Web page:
I'm certain the "I'm just starting out trying to break into the industry" post has been done to death here, so I'm going to refine this post to a few specific, pressing questions the answers to which will hopefully set me on course in the best direction.
Here is a very quick background on me for reference:
-BS in The Music Industry from Northeastern University (Summa Cum Laude)
-Certificate from Berklee College in Studio Production
-Certificate from Berklee College in Music for Film, Television and Video Games
-SAT/ACT Tutor with Academic Approach
-I have a small portfolio that I need to increase, mostly featuring my first forays into various endeavors including cut-scene scoring, commercial scoring, symphonic arrangement and production of classic video game music, and a design document, et alia, for a text-based game I'm working on as my major project right now
-Interested in game audio/music, game design/development, writing (comprehensive), and programming (in that order)
-Not interested in graphic design, production or management
1. Should I pursue additional coursework specific to video games (e.g., game design), or is it a better use of my time to just teach myself and create an excellent portfolio?
2. I like to be a "jack of all trades" and know at least a little bit about everything that goes into game design. In creating my portfolio and enhancing my skill-set, do you think it would be better to be as comprehensive as possible in terms of what I learn and can present, or would I be better served to focus in on a more specific area (probably the audio aspect given my background) and present depth in a particular ambit?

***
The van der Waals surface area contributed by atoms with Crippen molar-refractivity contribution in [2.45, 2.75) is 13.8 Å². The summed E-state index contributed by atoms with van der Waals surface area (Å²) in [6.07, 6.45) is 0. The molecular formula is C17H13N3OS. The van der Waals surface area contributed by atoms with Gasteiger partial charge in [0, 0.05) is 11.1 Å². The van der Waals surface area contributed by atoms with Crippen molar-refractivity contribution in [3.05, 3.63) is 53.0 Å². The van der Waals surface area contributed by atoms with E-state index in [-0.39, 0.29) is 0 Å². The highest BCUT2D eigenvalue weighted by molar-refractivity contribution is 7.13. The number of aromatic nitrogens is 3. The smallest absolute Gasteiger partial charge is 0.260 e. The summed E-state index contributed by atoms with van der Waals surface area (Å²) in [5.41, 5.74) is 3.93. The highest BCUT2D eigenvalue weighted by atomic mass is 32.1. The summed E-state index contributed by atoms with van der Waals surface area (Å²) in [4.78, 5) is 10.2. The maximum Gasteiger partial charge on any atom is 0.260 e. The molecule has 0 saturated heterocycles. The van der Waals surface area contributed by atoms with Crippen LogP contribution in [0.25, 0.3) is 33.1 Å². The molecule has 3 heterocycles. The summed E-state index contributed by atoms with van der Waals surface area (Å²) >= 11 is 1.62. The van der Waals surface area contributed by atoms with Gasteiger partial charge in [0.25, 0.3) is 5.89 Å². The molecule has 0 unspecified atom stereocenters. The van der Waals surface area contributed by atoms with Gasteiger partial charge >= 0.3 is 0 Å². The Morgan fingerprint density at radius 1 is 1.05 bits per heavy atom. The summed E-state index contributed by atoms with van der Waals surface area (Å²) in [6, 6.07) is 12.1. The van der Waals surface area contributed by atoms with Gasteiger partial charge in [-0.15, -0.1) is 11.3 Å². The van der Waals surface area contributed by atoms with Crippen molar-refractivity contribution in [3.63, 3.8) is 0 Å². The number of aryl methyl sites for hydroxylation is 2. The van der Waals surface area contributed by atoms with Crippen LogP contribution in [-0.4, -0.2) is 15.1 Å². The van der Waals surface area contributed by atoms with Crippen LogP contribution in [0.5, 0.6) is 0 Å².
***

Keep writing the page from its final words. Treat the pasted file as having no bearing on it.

3. I have amassed more literature than I can ever hope to get through regarding the video game industry. Any specific reading recommendations that people have found particularly outstanding or appropriate for someone just trying to break into the industry (something very specific and with serious depth)?
4. I do not currently have my own website. How high up on the priority list would creating a website be, and any recommendations in terms of content that would be looked upon favorably by potential employers? Also, is it worth shelling out the extra cash to get hosting that does not require advertisements, or would a site on a free-hosting service be looked upon without much discredit?
That's all for now. While I appreciate all feedback I would ask that answers that amount to "do both" or "read everything" be withheld--I already understand the extent to which those answers apply, but unfortunately time is finite and I am interested in making good decisions in prioritizing in order to achieve results in the near-term.
This forum is a fantastic resource for someone in my situation and I'm glad to be here and to have the opportunity to utilize it!